New Zealand rated most peaceful, U.S. 83
Americans pining for a peaceful existence might consider moving to New Zealand, the most peaceful nation on Earth, according to the 2009 Global Peace Index released Tuesday by an Australian-based research group that counts former President Jimmy Carter, Ted Turner and the Dalai Lama among its endorsers.
The U.S. is 83rd on the roster, according to the Institute for Economics and Peace that rated the relative tranquility of 144 nations according to 23 “indicators” - including gun sales, the number of homicides, the size of the military, the potential for terrorism and the number of people in jail.
The index defined peace as “the absence of violence,” and so far, things are a little dicey. Violence and instability have increased, respect for human rights has decreased. The researchers also calculated that the world’s nations have collectively lost close to $8 trillion due to the complications of widespread violence.
After New Zealand, the top 10 most peaceful nations are Denmark, Norway, Iceland, Austria, Sweden, Japan, Canada, Finland and Slovenia. In the bottom 10 are Zimbabwe, Russia, Pakistan, Chad, Democratic Republic of the Congo, Sudan, Israel, Somalia, Afghanistan and, in last place, Iraq.
Traditional U.S. allies generally fared well on the list: Germany is at 16, Australia at 19, Spain (28), South Korea (33), Britain (35) and Italy (36).
Libya, Nicaragua, Jordan, Cuba, China, Peru and Ukraine all are rated more peaceful than the United States. Rwanda is rated 86, Syria 92, Iran 99 and Mexico 108.
“Because they can work better with others, peaceful countries can constructively work together on solving some of our most pressing economic, social and environmental problems. Indeed, peace is the prerequisite to helping solve today’s major challenges, such as food and water scarcity, decreasing biodiversity or climate change,” said Clyde McConaghy, a former advertising director and business executive who developed the index with entrepreneur Steve Killelea.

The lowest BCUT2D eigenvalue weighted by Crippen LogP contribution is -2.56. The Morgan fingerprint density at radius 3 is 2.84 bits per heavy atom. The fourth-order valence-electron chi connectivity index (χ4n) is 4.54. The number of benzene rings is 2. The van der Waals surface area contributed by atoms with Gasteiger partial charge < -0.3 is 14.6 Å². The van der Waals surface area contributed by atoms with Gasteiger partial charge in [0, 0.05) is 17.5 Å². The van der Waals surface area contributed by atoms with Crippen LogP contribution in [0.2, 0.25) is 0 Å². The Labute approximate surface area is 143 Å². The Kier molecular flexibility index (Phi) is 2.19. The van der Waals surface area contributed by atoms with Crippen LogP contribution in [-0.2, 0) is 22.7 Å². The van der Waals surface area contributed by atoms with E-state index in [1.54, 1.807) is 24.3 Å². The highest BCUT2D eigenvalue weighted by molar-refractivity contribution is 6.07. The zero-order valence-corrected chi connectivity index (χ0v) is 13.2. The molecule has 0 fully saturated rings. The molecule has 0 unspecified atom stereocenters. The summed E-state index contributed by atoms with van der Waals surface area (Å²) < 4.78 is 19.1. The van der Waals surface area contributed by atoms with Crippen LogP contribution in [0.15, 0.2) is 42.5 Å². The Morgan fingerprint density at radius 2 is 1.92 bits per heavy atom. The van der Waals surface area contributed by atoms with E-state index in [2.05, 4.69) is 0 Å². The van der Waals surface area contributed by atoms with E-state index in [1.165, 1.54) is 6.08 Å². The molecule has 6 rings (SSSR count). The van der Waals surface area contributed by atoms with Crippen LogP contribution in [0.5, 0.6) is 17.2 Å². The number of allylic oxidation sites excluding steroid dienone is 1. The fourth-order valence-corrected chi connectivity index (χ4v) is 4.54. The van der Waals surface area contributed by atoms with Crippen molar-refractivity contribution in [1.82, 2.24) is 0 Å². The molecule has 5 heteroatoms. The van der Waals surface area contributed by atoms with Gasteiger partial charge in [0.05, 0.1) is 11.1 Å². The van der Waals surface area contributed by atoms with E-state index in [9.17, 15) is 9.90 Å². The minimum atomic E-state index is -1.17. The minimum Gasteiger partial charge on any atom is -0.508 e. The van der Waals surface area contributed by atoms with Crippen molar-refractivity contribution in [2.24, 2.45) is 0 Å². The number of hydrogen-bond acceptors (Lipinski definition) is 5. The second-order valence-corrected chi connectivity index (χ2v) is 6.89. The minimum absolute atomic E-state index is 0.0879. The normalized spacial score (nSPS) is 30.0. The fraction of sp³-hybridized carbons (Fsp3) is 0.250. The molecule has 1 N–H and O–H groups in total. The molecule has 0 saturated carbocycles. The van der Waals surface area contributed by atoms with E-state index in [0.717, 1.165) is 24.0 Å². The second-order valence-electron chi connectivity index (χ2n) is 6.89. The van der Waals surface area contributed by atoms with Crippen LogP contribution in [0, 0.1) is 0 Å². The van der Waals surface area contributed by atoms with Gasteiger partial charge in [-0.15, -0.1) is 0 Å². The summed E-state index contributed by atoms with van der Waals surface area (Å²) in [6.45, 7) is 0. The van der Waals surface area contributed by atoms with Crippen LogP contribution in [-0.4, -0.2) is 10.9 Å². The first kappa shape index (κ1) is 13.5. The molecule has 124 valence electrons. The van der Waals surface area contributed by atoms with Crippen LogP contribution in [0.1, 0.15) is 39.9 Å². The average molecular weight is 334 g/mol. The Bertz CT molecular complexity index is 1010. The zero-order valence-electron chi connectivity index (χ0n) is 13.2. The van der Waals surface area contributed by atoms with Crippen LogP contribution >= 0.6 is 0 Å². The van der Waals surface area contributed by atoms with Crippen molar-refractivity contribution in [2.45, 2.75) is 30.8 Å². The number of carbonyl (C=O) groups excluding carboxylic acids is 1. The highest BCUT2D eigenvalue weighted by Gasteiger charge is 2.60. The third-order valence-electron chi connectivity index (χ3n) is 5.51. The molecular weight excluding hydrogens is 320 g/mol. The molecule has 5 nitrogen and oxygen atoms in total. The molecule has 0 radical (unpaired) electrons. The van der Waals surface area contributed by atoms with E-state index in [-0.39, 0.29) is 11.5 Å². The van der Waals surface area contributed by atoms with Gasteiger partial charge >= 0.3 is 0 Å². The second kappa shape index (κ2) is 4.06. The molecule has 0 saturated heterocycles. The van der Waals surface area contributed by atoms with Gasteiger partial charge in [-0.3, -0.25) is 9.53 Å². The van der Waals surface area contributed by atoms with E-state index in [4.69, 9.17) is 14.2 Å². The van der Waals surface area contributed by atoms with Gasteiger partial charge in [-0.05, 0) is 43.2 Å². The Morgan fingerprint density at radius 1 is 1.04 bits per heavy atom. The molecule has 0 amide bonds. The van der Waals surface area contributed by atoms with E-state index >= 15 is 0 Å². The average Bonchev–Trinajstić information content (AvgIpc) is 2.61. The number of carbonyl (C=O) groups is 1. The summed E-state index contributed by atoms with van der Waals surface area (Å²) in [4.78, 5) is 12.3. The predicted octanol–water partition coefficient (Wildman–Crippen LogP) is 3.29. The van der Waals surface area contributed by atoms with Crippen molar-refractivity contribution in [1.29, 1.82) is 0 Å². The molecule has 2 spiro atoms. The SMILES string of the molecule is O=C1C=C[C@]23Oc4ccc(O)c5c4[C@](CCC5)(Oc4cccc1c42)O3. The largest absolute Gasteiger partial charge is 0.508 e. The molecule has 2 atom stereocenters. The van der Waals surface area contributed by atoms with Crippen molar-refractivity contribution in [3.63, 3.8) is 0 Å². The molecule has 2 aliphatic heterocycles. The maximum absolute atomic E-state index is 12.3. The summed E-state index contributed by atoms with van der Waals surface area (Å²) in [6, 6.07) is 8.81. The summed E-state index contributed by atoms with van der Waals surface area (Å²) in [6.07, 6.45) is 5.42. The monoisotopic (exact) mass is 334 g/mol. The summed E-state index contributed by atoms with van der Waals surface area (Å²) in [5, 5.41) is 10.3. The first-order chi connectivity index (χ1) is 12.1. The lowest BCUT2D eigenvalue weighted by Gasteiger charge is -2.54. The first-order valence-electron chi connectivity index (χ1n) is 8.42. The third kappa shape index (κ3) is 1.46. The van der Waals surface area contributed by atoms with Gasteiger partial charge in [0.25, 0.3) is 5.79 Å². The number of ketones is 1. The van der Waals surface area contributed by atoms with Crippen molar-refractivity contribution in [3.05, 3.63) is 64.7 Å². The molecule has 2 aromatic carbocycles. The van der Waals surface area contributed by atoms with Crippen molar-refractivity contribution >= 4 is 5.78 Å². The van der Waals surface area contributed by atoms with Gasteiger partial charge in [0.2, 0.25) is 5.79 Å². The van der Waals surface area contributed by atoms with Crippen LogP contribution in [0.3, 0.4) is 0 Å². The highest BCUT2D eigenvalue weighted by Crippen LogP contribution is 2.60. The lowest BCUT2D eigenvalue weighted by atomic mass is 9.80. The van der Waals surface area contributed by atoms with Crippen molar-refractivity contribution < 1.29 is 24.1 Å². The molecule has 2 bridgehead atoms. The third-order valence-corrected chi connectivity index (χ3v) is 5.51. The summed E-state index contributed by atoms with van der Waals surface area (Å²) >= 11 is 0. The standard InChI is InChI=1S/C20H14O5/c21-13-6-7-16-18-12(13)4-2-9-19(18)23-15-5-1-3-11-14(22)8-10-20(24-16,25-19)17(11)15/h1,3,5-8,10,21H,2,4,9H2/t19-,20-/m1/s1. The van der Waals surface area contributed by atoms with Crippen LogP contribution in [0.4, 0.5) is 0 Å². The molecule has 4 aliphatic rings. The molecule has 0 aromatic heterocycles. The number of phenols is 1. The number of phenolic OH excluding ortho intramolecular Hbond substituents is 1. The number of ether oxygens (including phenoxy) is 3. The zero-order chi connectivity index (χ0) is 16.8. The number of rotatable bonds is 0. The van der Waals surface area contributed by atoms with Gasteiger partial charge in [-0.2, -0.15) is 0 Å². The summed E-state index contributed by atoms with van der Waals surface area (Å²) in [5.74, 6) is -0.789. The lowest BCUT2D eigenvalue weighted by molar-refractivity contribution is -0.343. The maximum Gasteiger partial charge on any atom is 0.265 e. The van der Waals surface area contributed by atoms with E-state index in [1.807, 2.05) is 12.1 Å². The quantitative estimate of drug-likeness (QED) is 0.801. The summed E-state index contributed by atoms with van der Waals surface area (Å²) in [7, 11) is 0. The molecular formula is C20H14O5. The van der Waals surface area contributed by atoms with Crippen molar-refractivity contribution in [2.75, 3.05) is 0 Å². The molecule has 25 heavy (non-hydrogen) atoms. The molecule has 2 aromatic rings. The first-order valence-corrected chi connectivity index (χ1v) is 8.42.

“Peace is a concrete aim that can be measured and valued, not just in social terms but in economic terms. There is a clear correlation between the economic crisis and the decline in peace,” Mr. McConaghy continued, adding that peace tends to promote productivity and trade.
America’s so-so rating on the Index is better than its grade last year, when the nation was ranked 89th.
The six-point jump is due in part to a lower risk of terrorism, said Leo Abruzzese, director of North American research for the Economist Group, which calculated the data for the index.
The Economist Group also publishes the Economist and Roll Call, among other things.
“Although the United States saw an increase in ranking despite the economic crisis, some factors - such as the ease of access to weapons, a large prison population and ongoing combat deaths - prevented it from ranking higher this year,” Mr. Abruzzese said.
The index is primarily based on 2008 data from the International Institute of Strategic Studies, the World Bank, the Stockholm International Peace Research Institute and United Nations sources.